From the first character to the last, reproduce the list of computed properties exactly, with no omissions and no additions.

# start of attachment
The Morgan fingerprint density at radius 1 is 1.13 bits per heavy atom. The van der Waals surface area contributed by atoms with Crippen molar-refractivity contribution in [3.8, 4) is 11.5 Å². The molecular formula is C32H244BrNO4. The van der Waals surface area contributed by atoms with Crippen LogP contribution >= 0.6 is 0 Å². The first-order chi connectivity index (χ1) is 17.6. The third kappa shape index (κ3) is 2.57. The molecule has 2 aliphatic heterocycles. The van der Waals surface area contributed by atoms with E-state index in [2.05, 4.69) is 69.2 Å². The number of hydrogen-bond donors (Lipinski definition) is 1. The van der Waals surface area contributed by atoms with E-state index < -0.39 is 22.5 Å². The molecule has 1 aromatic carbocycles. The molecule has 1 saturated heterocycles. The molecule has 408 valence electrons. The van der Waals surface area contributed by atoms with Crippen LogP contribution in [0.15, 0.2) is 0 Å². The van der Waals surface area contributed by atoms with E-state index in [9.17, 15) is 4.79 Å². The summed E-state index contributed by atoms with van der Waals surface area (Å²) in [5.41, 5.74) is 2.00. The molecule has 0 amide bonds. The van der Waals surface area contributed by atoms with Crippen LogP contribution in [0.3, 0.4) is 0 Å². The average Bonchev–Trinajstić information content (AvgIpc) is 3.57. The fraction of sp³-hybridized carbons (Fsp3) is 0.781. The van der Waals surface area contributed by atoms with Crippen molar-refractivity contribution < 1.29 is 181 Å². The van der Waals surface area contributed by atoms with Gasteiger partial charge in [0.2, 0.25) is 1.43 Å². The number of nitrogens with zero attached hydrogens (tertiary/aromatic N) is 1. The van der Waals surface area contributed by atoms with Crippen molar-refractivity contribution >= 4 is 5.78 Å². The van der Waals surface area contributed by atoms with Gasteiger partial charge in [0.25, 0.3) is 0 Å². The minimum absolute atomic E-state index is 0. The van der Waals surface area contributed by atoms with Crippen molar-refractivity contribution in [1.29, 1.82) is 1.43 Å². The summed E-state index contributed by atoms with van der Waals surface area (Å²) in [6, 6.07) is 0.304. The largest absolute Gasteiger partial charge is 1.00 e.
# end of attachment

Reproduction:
The Morgan fingerprint density at radius 1 is 1.13 bits per heavy atom. The van der Waals surface area contributed by atoms with Crippen molar-refractivity contribution in [3.8, 4) is 11.5 Å². The molecular formula is C32H244BrNO4. The van der Waals surface area contributed by atoms with Crippen LogP contribution >= 0.6 is 0 Å². The first-order chi connectivity index (χ1) is 17.6. The third kappa shape index (κ3) is 2.57. The molecule has 2 aliphatic heterocycles. The van der Waals surface area contributed by atoms with E-state index in [2.05, 4.69) is 69.2 Å². The number of hydrogen-bond donors (Lipinski definition) is 1. The van der Waals surface area contributed by atoms with E-state index < -0.39 is 22.5 Å². The molecule has 1 aromatic carbocycles. The molecule has 1 saturated heterocycles. The molecule has 408 valence electrons. The van der Waals surface area contributed by atoms with Crippen LogP contribution in [0.15, 0.2) is 0 Å². The van der Waals surface area contributed by atoms with E-state index in [9.17, 15) is 4.79 Å². The summed E-state index contributed by atoms with van der Waals surface area (Å²) in [5.41, 5.74) is 2.00. The molecule has 0 amide bonds. The van der Waals surface area contributed by atoms with Crippen LogP contribution in [0.3, 0.4) is 0 Å². The average Bonchev–Trinajstić information content (AvgIpc) is 3.57. The fraction of sp³-hybridized carbons (Fsp3) is 0.781. The van der Waals surface area contributed by atoms with Crippen molar-refractivity contribution < 1.29 is 181 Å². The van der Waals surface area contributed by atoms with Gasteiger partial charge in [0.2, 0.25) is 1.43 Å². The number of nitrogens with zero attached hydrogens (tertiary/aromatic N) is 1. The van der Waals surface area contributed by atoms with Crippen molar-refractivity contribution >= 4 is 5.78 Å². The van der Waals surface area contributed by atoms with Gasteiger partial charge in [0.25, 0.3) is 0 Å². The minimum absolute atomic E-state index is 0. The van der Waals surface area contributed by atoms with Crippen molar-refractivity contribution in [1.29, 1.82) is 1.43 Å². The summed E-state index contributed by atoms with van der Waals surface area (Å²) in [6, 6.07) is 0.304. The largest absolute Gasteiger partial charge is 1.00 e.